There are many great examples of one-to-one programs that have been well implemented and have achieved their goals. Go to any Edtech conference and you will hear presentations from folks that have done this well. Or pick up a copy of Project Red, which offers a research-driven roadmap for success in transforming a school, including the use of technology. There are websites galore that cater to great articles, tutorials, and research to help schools interested in how to implement a one-to-one program successfully, such as the K-12 Blueprint site, which regularly features blogs and articles on different schools and what they are doing with technology. So why should we be hesitant, or worse yet, not supportive of some proposed one-to-one initiatives? Many of the ideas for one-to-one that principals and other K-12 leaders have can be summed up with the phrase “I want to do a one-to-one program.” Many times this is the only idea expressed. Where is the vision and purpose? What is the educational outcome to which the program aspires? How does the leader see learning changing in a couple of years? These questions often can’t be answered, since there has been no thought as to why have a one-to-one initiative. Successful programs will have a goal, and with that a plan that provides a roadmap to help guide the project towards its goal. Why don’t more school leaders write a good plan? A lot of times it boils down to the desire for the shiny gadgets, and a lack of will and skill to write a solid plan and implement it. In those cases, it may be better to do one to none.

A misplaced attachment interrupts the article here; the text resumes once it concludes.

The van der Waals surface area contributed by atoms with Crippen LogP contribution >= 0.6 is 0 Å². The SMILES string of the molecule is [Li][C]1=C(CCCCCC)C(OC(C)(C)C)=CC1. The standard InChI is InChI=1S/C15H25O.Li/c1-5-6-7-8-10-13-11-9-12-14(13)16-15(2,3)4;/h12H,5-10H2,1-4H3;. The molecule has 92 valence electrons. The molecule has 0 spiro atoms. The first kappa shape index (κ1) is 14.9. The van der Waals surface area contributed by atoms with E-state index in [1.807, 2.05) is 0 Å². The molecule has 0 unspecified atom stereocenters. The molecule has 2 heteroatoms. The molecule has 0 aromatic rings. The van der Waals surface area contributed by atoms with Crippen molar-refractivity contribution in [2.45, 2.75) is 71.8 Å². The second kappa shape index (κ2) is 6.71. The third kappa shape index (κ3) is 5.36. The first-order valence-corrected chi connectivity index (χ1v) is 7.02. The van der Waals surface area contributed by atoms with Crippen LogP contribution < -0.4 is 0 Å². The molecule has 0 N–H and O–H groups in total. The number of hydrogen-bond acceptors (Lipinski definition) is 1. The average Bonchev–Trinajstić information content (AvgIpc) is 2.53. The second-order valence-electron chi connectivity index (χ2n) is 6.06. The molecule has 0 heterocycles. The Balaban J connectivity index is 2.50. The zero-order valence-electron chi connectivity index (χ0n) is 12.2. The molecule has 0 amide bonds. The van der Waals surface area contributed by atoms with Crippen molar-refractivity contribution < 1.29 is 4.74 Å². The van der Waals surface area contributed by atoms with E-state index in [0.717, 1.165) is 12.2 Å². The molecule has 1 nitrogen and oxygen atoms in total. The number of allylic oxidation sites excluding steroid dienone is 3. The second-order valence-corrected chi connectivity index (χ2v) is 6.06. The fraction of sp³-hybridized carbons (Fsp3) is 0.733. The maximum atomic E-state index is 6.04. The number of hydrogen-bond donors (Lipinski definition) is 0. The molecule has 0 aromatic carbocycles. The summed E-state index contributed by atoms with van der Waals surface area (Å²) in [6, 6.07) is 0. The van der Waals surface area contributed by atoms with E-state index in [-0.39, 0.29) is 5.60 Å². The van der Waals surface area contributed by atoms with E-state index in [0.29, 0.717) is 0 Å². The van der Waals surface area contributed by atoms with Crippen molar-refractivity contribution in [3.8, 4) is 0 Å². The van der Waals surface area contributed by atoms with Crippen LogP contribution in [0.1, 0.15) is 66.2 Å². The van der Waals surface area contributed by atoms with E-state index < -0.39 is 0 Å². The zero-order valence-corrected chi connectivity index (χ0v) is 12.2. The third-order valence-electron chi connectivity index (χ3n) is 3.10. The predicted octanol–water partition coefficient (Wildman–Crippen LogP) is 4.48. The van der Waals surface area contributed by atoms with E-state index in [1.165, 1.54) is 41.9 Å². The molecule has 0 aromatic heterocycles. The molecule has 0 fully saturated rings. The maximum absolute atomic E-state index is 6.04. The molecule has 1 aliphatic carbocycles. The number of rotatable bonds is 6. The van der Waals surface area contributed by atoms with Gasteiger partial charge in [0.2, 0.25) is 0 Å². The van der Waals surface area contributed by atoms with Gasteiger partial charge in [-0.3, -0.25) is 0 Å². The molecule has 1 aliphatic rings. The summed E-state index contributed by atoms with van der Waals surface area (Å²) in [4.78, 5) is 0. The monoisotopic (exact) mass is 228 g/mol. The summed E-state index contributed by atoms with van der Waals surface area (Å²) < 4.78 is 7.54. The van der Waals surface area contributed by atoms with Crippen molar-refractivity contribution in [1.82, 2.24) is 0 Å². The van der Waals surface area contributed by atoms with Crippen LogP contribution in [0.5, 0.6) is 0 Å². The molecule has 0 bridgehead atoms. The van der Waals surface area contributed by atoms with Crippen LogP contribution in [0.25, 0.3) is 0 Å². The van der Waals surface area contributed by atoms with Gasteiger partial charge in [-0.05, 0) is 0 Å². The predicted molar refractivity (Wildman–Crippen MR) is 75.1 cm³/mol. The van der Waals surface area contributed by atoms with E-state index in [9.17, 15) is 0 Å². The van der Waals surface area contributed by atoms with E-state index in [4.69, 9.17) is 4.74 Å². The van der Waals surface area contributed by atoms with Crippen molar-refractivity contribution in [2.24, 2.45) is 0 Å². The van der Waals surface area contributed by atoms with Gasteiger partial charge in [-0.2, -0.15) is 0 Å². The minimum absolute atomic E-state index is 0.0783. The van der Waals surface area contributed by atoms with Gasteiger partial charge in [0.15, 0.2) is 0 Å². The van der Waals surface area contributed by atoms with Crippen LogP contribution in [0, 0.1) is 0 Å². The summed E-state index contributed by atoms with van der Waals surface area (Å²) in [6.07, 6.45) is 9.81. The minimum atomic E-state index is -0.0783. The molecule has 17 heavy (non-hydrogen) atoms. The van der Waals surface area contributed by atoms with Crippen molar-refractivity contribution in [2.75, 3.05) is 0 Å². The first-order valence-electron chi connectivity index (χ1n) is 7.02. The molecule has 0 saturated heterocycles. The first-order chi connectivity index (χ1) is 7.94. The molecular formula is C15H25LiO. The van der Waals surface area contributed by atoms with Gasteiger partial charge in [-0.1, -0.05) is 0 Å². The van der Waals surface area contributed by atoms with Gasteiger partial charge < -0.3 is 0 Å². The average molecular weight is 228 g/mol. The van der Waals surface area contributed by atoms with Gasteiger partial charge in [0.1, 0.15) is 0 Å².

Hear more from Steve Young and dozens of other edtech experts at Tech & Learning Live @ TX on November 6.